Hits & Misses: Distillery Gets State OK | Hits & Misses | Salt Lake City | Salt Lake City Weekly

Hits & Misses: Distillery Gets State OK 

Also: Power Play, Pachyderm Preservation

Pin It
Favorite
hit_1.jpg

State-Approved Drinking
Avast ye! This may not be Captain Morgan, but it's close enough for Utah. The state liquor commission just approved a new distillery, winery and beer brewer, according to The Salt Lake Tribune. Salt Lake City Distilling will be making a "modern-day" rum, and will even be able to offer tours and tastings. And in the I-can't-believe-it category, they also approved a wine and beer permit for The Granary Café in Santa Clara. That's despite LDS Church opposition and because there's nothing else around, literally. It's such a puzzler as to why this is even an issue. People do not go to restaurants to get roaring drunk. But the commission can be a hard-ass. It still won't allow wine to be served at the beloved Cinegrill which moved to a parking-friendly locale in Salt Lake City, even though the LDS facility next door gave the go-ahead.

miss_1.jpg

Clean Energy?
No, no, no. Let's not get "overcommitted" to renewable energy. We get that Rocky Mountain Power is having to put out money to encourage clean energy. In the '70s, Congress required big utilities to buy "co-generated power and small generation" facilities if they were "qualified facilities" meeting certain specifications, the Trib reported. But mother company PacifiCorp is getting a whole lot of contract requests, and that means they'll have to pay out some $2.9 billion over the next decade to these facilities. Of course, RMP says this means the consumer will have to pay through the nose, because RMP passes down its costs. In fact, this is about encouraging clean-energy development in a monopolistic environment.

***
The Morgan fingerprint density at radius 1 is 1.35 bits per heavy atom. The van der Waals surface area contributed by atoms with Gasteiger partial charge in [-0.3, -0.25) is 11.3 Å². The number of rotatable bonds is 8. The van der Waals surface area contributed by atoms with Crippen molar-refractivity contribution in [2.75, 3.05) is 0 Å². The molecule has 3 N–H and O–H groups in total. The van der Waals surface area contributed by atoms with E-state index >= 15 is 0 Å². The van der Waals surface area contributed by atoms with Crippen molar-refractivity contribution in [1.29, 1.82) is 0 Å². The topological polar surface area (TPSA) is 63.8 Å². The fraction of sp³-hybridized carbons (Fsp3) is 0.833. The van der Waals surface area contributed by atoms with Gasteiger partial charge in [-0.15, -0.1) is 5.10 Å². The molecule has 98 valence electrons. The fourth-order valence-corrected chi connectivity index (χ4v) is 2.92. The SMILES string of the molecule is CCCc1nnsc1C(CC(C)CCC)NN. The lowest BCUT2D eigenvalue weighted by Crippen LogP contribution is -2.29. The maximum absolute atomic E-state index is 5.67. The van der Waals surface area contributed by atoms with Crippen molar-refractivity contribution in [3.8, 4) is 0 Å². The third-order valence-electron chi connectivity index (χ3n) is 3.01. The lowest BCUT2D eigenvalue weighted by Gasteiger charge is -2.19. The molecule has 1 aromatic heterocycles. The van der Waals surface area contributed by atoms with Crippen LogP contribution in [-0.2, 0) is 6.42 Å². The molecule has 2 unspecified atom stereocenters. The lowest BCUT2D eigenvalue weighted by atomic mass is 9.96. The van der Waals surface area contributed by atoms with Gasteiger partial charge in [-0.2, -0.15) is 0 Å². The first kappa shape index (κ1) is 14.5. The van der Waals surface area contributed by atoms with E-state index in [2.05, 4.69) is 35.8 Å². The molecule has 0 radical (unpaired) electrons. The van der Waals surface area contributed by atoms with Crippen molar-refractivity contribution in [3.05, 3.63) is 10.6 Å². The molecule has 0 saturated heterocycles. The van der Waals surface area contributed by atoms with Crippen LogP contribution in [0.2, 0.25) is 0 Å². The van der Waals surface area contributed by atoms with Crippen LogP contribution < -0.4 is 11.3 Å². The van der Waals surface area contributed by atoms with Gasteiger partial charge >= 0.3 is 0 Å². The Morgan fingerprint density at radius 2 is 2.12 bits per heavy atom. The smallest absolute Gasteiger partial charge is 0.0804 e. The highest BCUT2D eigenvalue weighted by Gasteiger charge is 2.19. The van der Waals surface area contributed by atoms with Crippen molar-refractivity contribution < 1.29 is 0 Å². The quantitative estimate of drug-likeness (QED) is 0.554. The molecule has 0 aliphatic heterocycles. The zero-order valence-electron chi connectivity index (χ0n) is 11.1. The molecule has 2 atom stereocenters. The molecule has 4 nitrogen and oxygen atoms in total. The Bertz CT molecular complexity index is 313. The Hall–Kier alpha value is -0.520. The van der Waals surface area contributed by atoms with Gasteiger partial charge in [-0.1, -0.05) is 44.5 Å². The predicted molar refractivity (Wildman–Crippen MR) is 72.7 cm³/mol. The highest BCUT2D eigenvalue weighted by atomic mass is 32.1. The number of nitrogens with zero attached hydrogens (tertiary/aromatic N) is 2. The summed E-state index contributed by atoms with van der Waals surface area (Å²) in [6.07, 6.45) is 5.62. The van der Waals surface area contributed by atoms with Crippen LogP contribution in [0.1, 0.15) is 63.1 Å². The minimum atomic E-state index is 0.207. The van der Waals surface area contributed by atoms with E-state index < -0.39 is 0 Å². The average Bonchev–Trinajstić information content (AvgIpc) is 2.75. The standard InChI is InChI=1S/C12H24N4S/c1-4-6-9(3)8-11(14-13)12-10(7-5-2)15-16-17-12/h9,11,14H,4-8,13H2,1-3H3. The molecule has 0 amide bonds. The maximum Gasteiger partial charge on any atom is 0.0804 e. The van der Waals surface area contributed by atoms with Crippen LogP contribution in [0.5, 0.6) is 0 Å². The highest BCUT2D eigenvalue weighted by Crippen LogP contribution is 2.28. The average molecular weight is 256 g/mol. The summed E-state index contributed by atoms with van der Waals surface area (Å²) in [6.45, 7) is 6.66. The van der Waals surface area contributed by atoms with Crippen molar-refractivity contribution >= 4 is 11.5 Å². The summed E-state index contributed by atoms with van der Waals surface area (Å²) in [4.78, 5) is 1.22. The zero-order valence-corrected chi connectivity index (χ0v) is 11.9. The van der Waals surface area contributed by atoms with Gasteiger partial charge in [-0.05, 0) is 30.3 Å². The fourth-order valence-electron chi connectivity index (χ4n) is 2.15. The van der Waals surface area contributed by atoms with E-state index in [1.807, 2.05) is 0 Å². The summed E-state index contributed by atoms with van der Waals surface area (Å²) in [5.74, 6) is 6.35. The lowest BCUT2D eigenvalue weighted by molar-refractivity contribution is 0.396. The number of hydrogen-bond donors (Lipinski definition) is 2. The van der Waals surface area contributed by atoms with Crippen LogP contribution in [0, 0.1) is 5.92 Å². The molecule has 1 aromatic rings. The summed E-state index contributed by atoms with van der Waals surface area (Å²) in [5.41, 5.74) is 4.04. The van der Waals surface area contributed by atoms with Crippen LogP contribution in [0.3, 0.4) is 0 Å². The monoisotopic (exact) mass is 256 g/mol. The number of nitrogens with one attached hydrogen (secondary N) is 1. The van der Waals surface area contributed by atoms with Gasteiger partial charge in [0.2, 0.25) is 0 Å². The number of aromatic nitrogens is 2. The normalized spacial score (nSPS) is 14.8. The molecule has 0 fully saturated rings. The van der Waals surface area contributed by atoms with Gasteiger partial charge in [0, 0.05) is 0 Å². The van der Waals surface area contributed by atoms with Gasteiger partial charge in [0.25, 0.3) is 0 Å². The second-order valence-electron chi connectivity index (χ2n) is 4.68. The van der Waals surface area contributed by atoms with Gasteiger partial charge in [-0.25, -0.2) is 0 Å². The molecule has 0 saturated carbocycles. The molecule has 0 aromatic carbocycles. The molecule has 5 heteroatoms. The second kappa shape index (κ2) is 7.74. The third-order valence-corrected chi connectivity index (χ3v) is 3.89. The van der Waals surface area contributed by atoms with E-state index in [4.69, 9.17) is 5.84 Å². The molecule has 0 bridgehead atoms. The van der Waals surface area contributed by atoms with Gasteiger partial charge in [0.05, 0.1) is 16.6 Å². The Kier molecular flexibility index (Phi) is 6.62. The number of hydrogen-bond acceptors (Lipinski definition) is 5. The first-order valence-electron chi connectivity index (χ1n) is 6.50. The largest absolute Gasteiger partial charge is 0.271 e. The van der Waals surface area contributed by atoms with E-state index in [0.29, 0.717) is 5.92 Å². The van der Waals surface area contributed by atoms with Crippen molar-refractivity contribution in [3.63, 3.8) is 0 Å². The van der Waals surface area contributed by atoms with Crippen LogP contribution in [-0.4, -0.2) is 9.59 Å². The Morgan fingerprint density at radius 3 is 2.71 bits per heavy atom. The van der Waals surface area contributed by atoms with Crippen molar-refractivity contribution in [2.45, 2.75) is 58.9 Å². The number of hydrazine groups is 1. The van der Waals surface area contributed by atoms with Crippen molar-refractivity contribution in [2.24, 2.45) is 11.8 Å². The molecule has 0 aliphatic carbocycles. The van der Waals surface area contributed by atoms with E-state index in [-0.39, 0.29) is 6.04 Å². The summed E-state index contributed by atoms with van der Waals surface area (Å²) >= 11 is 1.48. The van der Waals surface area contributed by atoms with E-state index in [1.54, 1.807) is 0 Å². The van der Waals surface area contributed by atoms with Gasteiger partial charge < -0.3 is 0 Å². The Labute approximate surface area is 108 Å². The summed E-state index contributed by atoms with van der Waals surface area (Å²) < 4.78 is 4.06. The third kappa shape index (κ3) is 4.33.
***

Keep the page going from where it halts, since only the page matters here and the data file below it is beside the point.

hit_1.jpg

Elephant Rescue
With all the fear and loathing in the United States, it's sometimes hard to think of plights around the world. But in keeping with the season, John Hollenhorst found a story worth smiling about. You may know about the plight of the elephant, particularly in Africa where poaching has endangered the noble beast. But in Mumbai, India, a one-eared elephant named Suraj was rescued from a Hindu temple where it had been abused for years. Wildlife SOS has a U.S. chapter based in Salt Lake City, and Salt Laker Lavanya Raju ventured to India to rescue the elephant with police help. Wildlife SOS also partners with Hogle Zoo, which helps train elephant handlers at an Indian sanctuary. National Geographic this week also brought attention to the problem of abuse, poaching and smuggling. In India alone, the elephant population has plummeted from 1 million to about 20,000.

Pin It
Favorite

More by Katharine Biele

  • The Polluting Port

    Groups envision global connectivity over water and air concerns, whose voice are we keeping? And say goodbye to SAGE testing.
    • Jun 13, 2018
  • Citizen Revolt: June 14

    Have your voice heard about the pending inland port; learn how to help fight hunger and don't forget about the latest interim session.
    • Jun 13, 2018
  • Solutions Not Problems

    More homeless solutions run into problems, a win for reduced light pollution and wildlife preservation is now a victim of the President's anti-regulation movement.
    • Jun 6, 2018
  • More »

Latest in Hits & Misses

  • The Polluting Port

    Groups envision global connectivity over water and air concerns, whose voice are we keeping? And say goodbye to SAGE testing.
    • Jun 13, 2018
  • Solutions Not Problems

    More homeless solutions run into problems, a win for reduced light pollution and wildlife preservation is now a victim of the President's anti-regulation movement.
    • Jun 6, 2018
  • Miscalculated Fear

    Fear not The Inn Between's new eastside location, San Juan County's federal fight could lead to bankruptcy and Eagle Mountain learns the incentive lesson.
    • May 30, 2018
  • More »

Comments

Subscribe to this thread:

Add a comment

Readers also liked…

  • Hearing Protection, Sex Ed, Public Lands

    We certainly don't want our hunters hassled, especially in the rain, and that is good reason to loosen Utah's already liberal gun laws.
    • Jan 11, 2017
  • Release the Records

    A public records battle reaches the state's Supreme Court; more Energy Solutions malarkey and who exactly is donating to the Orrin G. Hatch Foundation?
    • Mar 21, 2018

© 2018 Salt Lake City Weekly

Website powered by Foundation